Gates announces budget cuts
"If approved, these recommendations will profoundly reform how this department does business," Gates told reporters during a news conference at the Pentagon.
Gates said his recommendations culminate experience in Iraq and Afghanistan, and lessons he's learned during his two-year tenure leading the Defense Department and a career in national security.
The defense secretary said he reached his decisions after consulting with President Barack Obama, and with military and civilian leaders in the Pentagon. The chairman and vice chairman of the Joint Chiefs of Staff are in accordance with his recommendations, Gates added.
"My decisions have been almost exclusively influenced by factors other than simply finding a way to balance the books or fit under the top line, as is normally the case with most budget exercises," he said. "Instead, these recommendations are the product of a holistic assessment
of capabilities, requirements, risks and needs for the purpose of shifting this department in a different strategic direction."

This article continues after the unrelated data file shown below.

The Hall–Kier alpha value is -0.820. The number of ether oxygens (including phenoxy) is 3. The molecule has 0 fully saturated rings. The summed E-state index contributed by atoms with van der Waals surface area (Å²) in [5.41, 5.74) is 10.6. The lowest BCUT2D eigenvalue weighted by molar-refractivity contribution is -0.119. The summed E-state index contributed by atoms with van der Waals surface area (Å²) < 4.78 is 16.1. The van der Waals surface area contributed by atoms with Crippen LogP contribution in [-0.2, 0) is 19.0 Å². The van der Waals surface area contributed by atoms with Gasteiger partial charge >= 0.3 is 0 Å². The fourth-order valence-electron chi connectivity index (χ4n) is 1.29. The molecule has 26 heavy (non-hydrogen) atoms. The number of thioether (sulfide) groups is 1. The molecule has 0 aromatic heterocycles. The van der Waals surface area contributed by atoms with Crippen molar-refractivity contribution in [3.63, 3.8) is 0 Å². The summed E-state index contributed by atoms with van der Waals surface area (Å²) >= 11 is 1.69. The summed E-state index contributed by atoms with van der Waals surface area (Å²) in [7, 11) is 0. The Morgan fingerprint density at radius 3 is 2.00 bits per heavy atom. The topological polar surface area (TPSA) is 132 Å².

According to the Associated Press, Gates will end the F-22 fighter jet and presidential helicopter programs run by Lockheed Martin Corp.
Military analysts widely expected the radar-evading supersonic jet — considered an outdated weapon system designed for the Cold War — would not go beyond the 187 already planned. The planes cost $140 million each, the AP reported.
Maryland-based Lockheed, the nation’s largest defense contractor, has said almost 95,000 jobs could be at stake if the Pentagon didn’t buy more F-22s.
The new fleet of presidential helicopters — with a price tag of $11.2 billion that was nearly double the original budget— could also be cut in the 2010 budget.